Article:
With that in mind, it is questionable if removing diodes actually is worth the risk of RF or ESD damage. It would be much better to add a simple bandpass filter system for the band you are operating.  However, there is some improvement offered by removing diodes. IM and blocking also can be improved  by increasing quiescent current in Q5 and 6, as well as Q4. The bias modification is generally too complex for most people to do, and adding a bandpass filter in from of the unit would be much more effective anyway.   

Removing Diodes and Lamps

IM dynamic range will improve about 6dB with this modification. The lamp will improve gain and noise figure of the AUX port (reduce loss) by about 2dB.

If you never transmit through the unit:

1.) Remove C5

2.) Remove D1,D5 at the output, remove D12 and 13 (or D10 and 11 in 1025) and D6 and 9 at the inputs.

3.) Replace Lamp1 with a jumper wire.

 NOTE: If you transmit through the unit do NOT remove C5 and D1 and D5.  

Sensitivity to Load Impedance 

Like any typical amplifier system, this unit is sensitive to load impedance. Since it has an emitter follower at the output, it likes to see a low load impedance. Gain will increase about 5dB if you add a 1:4 step up transformer at the emitter of Q4. 

The following are modifications or changes to the MFJ-1025/1026:

Gain Improvement Mod.

Increases gain and dynamic range by approximately 5dB (assumes your receiver has a 25-ohm or higher input Z):

1.) Cut the trace from C6 to D1/D5 near the small dip relay.

2.) Add 1:4 step-up transformer, low impedance side towards C6 and high impedance side to load.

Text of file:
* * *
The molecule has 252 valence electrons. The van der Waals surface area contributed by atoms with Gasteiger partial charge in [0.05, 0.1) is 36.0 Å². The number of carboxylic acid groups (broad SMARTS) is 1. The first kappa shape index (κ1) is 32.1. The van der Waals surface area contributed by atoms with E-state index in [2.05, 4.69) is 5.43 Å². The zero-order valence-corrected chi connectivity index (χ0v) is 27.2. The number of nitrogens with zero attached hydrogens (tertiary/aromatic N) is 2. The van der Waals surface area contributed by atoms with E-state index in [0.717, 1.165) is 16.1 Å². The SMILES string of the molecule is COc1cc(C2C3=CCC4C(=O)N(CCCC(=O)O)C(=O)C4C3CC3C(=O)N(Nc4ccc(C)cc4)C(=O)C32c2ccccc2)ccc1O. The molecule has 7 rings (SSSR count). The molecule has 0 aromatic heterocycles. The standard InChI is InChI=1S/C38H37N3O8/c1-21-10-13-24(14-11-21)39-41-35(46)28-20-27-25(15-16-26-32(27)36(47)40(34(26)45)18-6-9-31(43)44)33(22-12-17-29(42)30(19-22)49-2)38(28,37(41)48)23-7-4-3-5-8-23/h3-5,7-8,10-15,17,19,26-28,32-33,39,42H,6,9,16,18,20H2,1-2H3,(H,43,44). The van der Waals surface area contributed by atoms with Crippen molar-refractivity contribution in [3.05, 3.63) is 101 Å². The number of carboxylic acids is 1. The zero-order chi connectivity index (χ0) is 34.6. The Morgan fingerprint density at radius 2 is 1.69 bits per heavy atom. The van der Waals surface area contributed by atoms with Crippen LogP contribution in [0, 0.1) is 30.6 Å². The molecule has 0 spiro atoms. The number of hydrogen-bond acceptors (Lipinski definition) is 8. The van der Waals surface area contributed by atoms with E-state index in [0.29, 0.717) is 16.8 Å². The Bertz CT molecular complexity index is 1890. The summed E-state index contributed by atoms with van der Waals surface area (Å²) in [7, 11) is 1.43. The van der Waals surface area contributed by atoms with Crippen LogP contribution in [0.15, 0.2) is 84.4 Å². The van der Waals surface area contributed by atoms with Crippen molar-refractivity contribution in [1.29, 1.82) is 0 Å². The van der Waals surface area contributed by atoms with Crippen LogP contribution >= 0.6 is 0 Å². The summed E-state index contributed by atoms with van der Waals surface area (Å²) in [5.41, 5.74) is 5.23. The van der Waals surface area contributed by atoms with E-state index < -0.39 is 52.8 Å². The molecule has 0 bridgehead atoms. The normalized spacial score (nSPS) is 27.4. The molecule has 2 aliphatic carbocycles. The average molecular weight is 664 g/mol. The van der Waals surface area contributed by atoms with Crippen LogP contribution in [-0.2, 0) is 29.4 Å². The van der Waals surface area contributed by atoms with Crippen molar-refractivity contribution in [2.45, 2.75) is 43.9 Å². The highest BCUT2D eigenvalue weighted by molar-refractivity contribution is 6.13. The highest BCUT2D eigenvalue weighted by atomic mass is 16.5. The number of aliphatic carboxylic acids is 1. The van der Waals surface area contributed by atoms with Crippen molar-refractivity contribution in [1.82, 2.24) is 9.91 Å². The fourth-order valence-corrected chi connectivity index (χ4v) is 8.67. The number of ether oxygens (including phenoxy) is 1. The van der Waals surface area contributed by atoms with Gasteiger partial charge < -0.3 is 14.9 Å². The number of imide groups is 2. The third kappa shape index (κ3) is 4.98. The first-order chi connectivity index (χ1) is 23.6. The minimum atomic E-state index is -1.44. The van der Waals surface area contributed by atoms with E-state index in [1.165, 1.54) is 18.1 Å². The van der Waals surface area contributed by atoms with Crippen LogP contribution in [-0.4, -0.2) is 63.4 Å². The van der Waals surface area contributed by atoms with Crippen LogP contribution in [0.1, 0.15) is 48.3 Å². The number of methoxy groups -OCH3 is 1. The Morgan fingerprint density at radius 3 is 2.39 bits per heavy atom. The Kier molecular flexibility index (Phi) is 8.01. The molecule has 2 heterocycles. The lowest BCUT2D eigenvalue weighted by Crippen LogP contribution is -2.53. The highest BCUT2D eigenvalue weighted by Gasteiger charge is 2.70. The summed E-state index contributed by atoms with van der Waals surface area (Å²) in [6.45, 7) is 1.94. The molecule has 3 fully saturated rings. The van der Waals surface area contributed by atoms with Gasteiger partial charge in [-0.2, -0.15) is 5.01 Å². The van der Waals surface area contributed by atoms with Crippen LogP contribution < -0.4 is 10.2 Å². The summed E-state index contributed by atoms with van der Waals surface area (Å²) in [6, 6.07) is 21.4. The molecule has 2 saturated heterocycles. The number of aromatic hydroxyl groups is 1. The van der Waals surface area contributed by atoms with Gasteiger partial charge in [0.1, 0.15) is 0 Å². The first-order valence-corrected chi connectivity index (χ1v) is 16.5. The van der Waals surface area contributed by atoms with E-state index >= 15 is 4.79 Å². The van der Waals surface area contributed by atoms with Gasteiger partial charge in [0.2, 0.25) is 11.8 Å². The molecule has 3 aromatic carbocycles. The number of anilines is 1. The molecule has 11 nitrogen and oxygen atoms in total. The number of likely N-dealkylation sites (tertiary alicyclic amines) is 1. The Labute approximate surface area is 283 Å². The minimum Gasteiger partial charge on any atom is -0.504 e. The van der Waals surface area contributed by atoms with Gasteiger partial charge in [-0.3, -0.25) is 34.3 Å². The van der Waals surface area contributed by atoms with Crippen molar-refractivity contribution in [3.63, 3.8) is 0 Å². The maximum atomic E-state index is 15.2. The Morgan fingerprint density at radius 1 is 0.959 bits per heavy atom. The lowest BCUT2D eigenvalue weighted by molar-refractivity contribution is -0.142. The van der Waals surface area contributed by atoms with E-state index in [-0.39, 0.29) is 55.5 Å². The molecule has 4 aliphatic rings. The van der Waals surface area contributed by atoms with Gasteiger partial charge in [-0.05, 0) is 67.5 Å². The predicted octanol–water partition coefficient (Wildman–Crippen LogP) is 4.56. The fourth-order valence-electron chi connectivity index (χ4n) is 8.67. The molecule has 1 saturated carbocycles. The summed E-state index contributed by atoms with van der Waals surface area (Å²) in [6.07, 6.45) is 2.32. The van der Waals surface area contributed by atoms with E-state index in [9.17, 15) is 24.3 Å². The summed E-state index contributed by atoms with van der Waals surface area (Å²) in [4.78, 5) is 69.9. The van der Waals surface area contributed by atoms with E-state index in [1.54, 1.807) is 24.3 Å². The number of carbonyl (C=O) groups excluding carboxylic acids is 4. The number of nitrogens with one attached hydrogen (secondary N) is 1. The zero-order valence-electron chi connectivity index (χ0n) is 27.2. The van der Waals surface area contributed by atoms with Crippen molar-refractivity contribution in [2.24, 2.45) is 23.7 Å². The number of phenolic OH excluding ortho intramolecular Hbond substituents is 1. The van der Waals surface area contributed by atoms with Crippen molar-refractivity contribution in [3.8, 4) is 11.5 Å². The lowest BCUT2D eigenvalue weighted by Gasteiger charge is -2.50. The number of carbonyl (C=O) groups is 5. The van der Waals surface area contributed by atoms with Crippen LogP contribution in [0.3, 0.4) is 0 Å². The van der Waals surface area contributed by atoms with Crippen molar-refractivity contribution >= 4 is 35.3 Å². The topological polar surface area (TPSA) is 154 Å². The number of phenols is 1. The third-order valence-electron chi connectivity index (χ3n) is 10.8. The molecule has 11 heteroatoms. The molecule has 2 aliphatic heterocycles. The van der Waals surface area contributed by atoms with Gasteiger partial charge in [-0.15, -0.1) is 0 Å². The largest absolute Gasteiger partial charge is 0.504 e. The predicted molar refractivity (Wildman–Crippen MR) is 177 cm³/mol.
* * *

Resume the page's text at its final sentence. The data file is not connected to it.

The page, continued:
Filter Modifications

The MFJ-1025/1026 contains BCB filters that roll off at about 1.9MHz. To extend operation lower in frequency:

Remove L3, L4, L5, L6.

Short C8 and 16

Increase the value of C12 and 13 by the same factor as the decrease in frequency. For half the frequency, double C12 and 13.

Caution: DO NOT remove filters if you intend to use this unit for weak-signal reception on Amateur bands above 1.8 MHz, unless you are sure you do not have strong BC signals.

C12 and C13 mods will reduce upper frequency limit proportionally to the change.

Extending Phase Range

Phase range of the MFJ-1025/1026 is limited by the ratio of R16 to reactance of C12 or C13. Normally phase will rotate through at least 130-degrees. SW3B inverts phase 180-degrees, and this moves the phase shift to the other side of the circle. Typically the MFJ-1025/1026 has about 280-degrees of phase rotation.

The remaining 80-degrees can be covered a number of ways. You can swap inputs (only when using it entirely passive), or modify the phasing network. I also have successfully added a relay that swaps the outputs of the low-pass input filters. A second method is to add an additional capacitor in series with the ground lead of the bottom of R16 (the wiper remains grounded) back to the junction of C14 and R17.

I'd recommend swapping the inputs, it is easier and does not degrade amplitude response or bandwidth.